And if they say no, then the other person now gets to make a new proposal. But if they go back and forth with that and just don't reach an agreement, then the mediator can say, well, here's what I hear is really important to John. Here's what I hear is really important to Mary. And am I right? Yeah. And what's happened is the mediator has just identified their interests by kind of extracting them from the proposals, but the parties are real engaged in the process because of their proposals.
And so now it's like, can we think of a new proposal that will fit what's important to both of you? And that really is interest-based negotiation at that point. And so that's why I call it reverse interest-based negotiation. Because instead of going from interest to proposals, we start with proposals and then go to interests. If we need to, sometimes [inaudible 00:34:00]
Leh Meriwether: When we come back, we'll continue to break down you having a successful mediation. I just wanted to let you know that if you ever wanted to listen to the show live, you can listen at 1:00 AM on Monday mornings, WSB. So you can always check us out there as well.
Todd: Better than counting sheep, I guess. Right? You can turn on the show and we'll help you fall asleep.
Leh Meriwether: There you go.
Todd: I'll talk very softly.
Leh Meriwether: Welcome back, everyone. This is Leh, your host for Divorce Team Radio, a show sponsored by the divorce and family law firm of Meriwether & Tharp. If you want to read more about us, you can always check us out online at atlantadivorceteam.com. And if you want to read a transcript of this show or go back and listen to it again, you can find it at divorceteamradio.com.
If you're just joining us, Todd isn't with us today, unfortunately, but the good news is we have Bill Eddy back on the show to talk about his newest book, Mediating High Conflict Disputes. Now, normally, lawyers, when they have a case with a high-conflict personality, they are generally not that optimistic. They will be able to settle the case at mediation. But I will say that this new book should give them hope.
And I could personally say I've read this book. And I would say I would endorse this book because there's education for you as an individual. It's not just for professionals. But you can learn about the background of high-conflict personalities. And then you learn practical advice on what to do to increase the odds of you having a successful mediation, despite having a very difficult person on the other side.
Now, before I forget, Bill, can you tell everyone where they can buy this. Book and if they wanted to reach out to you and get more information from you or your organization, how would they do that?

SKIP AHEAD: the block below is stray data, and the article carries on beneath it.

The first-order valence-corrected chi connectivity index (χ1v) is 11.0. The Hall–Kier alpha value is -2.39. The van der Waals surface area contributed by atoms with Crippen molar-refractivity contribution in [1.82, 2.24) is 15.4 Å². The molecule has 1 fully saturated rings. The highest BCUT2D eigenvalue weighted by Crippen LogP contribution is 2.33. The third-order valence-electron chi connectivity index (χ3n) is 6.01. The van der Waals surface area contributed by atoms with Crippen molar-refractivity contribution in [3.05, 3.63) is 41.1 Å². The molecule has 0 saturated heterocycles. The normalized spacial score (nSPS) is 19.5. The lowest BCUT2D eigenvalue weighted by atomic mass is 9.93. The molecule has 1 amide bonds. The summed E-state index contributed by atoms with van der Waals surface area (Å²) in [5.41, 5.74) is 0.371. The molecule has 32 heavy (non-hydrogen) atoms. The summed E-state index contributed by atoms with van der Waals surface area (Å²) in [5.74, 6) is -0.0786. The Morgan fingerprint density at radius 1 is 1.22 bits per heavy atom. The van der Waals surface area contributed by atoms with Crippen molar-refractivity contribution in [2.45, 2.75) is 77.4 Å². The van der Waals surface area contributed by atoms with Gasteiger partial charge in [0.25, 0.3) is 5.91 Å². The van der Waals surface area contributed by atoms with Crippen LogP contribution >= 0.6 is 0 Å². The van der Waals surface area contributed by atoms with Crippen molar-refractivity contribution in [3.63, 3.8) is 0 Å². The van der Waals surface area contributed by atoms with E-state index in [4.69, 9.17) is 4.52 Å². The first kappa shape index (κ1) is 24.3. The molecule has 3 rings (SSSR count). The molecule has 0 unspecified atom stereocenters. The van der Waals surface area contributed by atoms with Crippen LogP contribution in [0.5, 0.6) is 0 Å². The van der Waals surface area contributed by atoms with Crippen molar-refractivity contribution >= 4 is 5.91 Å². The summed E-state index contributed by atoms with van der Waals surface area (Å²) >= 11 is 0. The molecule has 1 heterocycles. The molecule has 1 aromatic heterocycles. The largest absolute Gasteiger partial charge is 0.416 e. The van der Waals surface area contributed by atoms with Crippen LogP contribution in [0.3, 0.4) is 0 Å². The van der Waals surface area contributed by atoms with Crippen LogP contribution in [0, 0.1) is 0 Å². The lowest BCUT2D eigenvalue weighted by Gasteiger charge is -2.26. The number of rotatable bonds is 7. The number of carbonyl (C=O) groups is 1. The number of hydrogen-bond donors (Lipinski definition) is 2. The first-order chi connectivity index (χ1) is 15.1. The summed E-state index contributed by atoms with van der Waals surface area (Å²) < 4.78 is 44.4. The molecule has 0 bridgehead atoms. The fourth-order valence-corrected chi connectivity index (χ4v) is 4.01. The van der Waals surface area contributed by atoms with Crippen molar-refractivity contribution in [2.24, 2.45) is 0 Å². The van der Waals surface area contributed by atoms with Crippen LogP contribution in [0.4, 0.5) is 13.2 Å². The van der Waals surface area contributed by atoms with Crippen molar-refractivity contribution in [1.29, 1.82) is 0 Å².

Bill Eddy: Well, they can actually get this book and any of my books on Amazon, which is okay. We can also get them from our website. And that's www.highconflictinstitute.com. And we have a store link in the menu, and that takes you to all the books. And this one's titled, Mediating High Conflict Disputes. I might mention, we also have a lot of videos, articles. So there's a lot of resources, consultation, et cetera. They go all going to the website, highconflictinstitute.com.
Leh Meriwether: One of the things you had in here was the... So part of the book is about a paradigm shift, a new way to mediate when you're dealing just with people with high-conflict personalities. Because traditional methods will work in an ordinary situation, but not in a situation dealing with what you call HCPs, high-conflict personalities or people. So explain, if you can do it, the four... You have kind of four task you'd like to give the high-conflict personality folks to give them at the beginning of the mediation process in order to keep them focused towards reaching a resolution rather than dwelling in the past. What are those?
Bill Eddy: Yeah. And let me mention, before I give these four tasks, that there may be one high-conflict person in a mediation and the other person may be quite reasonable, but these are tasks, still, for both parties. And these other cases where both people are high-conflict. But I don't assume that people are high-conflict, but I want them to both use the same skills. So the tasks to focus on in the first stage of the process is as asking questions.
And what's interesting is high-conflict people often don't ask questions. They tell you what to do, they tell their lawyers, they tell their therapist, they tell their mediators, here's what you have to do. And so we're really trying to teach them back up a little bit and ask questions. Because they often don't have a lot of information, but they think they do.